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[sci.astro] Galaxies (Astronomy Frequently Asked Questions) (8/9)
Section - H.02.2 How much dark matter is there?

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A convenient way of quoting mass estimates is via Omega, the ratio of
the density contributed by some objects to the "critical density" = 3
H^2 / 8 pi G, where H is the Hubble constant and G is the universal
constant of gravitation.  The critical density is the amount of matter
that would be just sufficient to stop the expansion of the Universe
and is 10^{-29} g/cm^3.  (Of course, portions of the Universe have a
higher density than this, e.g., you, but this is an average density.)
The visible stars in galaxies contribute about 1 percent of critical
density, i.e., Omega_stars ~ 0.01; dark halos around galaxies
contribute Omega_halos ~ 0.05; mass estimates from clusters tend to
give Omega_clus ~ 0.2 (assuming the ratio of dark matter to stars is
the same in clusters as everywhere else); and theoretical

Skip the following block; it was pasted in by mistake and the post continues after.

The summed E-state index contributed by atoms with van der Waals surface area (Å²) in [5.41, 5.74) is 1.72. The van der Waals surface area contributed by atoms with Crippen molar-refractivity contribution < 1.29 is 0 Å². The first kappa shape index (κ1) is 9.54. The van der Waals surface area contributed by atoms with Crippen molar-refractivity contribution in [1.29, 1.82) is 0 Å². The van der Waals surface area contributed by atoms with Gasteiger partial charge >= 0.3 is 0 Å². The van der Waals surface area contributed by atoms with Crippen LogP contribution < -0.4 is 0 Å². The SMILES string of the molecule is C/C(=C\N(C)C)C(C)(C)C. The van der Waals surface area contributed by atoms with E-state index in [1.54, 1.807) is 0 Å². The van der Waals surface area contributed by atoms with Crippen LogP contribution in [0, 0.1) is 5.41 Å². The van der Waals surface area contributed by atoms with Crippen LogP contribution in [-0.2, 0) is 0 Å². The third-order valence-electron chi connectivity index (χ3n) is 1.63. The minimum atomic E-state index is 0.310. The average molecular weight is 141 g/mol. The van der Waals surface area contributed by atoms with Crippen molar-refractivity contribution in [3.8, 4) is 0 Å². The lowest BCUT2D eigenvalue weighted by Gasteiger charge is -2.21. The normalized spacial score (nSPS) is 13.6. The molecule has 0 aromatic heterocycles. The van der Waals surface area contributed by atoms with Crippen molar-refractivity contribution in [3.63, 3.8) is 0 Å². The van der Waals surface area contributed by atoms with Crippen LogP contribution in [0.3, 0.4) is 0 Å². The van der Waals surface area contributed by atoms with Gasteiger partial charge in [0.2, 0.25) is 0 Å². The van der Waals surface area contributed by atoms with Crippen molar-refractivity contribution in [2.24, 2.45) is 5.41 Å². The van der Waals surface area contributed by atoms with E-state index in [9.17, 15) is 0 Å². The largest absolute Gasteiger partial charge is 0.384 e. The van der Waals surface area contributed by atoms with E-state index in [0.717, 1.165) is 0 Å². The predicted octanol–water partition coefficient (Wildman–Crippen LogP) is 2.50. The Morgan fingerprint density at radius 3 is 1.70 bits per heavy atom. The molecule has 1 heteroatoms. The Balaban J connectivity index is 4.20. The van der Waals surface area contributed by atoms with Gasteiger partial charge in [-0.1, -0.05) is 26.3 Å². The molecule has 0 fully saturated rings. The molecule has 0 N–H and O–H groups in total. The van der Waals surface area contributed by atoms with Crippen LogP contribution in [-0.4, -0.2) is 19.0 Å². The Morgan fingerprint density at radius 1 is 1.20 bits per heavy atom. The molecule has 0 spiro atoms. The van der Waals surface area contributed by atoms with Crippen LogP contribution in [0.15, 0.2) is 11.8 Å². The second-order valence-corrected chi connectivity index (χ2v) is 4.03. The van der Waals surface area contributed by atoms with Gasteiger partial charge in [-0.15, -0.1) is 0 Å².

considerations (i.e., inflation) favor Omega_total = 1.  The gap
between 0.05 and 0.2 can be explained if galaxy halos extend further
out than we can measure the rotation curves, but if Omega_total = 1 we
may require extra dark matter in intergalactic space.

It's also interesting to consider the dark matter density "locally."
Within a few hundred parsecs of the Sun, this is about 0.01 Solar
masses per cubic parsec, or about 0.3 proton masses per cm^3; that's
only about 1/10 of the density of visible matter (mostly stars);
though it's much larger than critical density because we live in a
galaxy.  However, because the stars are in a thin disk while the dark
matter is more spherical, if you take an 8 kpc radius sphere centred
on the Galaxy and passing through the Sun, roughly half the mass in
this sphere is dark matter If you consider a larger sphere, e.g., out
to the Large Magellanic Cloud at 50 kpc radius, over 80% of the mass
in it is dark matter.  This estimate was first made by Jan Oort, and
the estimate of the *total* mass density near the Sun is today termed
the Oort limit in his honor.

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Top Document: [sci.astro] Galaxies (Astronomy Frequently Asked Questions) (8/9)
Previous Document: H.02.1 Evidence for dark matter
Next Document: H.02.3 What is the dark matter?

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